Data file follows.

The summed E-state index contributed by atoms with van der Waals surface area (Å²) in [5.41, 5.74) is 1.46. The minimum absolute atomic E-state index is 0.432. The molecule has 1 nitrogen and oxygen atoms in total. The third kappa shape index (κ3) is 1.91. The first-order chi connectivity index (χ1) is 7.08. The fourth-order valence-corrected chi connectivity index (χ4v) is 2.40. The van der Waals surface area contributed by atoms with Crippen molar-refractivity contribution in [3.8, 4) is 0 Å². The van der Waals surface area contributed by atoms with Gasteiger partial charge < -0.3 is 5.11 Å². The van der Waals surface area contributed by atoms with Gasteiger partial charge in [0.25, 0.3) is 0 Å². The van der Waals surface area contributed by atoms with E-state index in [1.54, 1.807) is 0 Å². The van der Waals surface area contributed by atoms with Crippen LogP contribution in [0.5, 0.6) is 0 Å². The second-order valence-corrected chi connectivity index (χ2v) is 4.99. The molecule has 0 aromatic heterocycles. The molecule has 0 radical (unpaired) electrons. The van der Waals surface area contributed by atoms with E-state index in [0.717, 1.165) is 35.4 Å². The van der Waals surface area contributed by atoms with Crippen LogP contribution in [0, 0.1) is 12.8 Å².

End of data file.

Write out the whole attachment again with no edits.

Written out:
The summed E-state index contributed by atoms with van der Waals surface area (Å²) in [5.41, 5.74) is 1.46. The minimum absolute atomic E-state index is 0.432. The molecule has 1 nitrogen and oxygen atoms in total. The third kappa shape index (κ3) is 1.91. The first-order chi connectivity index (χ1) is 7.08. The fourth-order valence-corrected chi connectivity index (χ4v) is 2.40. The van der Waals surface area contributed by atoms with Crippen molar-refractivity contribution in [3.8, 4) is 0 Å². The van der Waals surface area contributed by atoms with Gasteiger partial charge < -0.3 is 5.11 Å². The van der Waals surface area contributed by atoms with Gasteiger partial charge in [0.25, 0.3) is 0 Å². The van der Waals surface area contributed by atoms with E-state index in [1.54, 1.807) is 0 Å². The van der Waals surface area contributed by atoms with Crippen LogP contribution in [0.5, 0.6) is 0 Å². The second-order valence-corrected chi connectivity index (χ2v) is 4.99. The molecule has 0 aromatic heterocycles. The molecule has 0 radical (unpaired) electrons. The van der Waals surface area contributed by atoms with E-state index in [0.717, 1.165) is 35.4 Å². The van der Waals surface area contributed by atoms with Crippen LogP contribution in [0, 0.1) is 12.8 Å².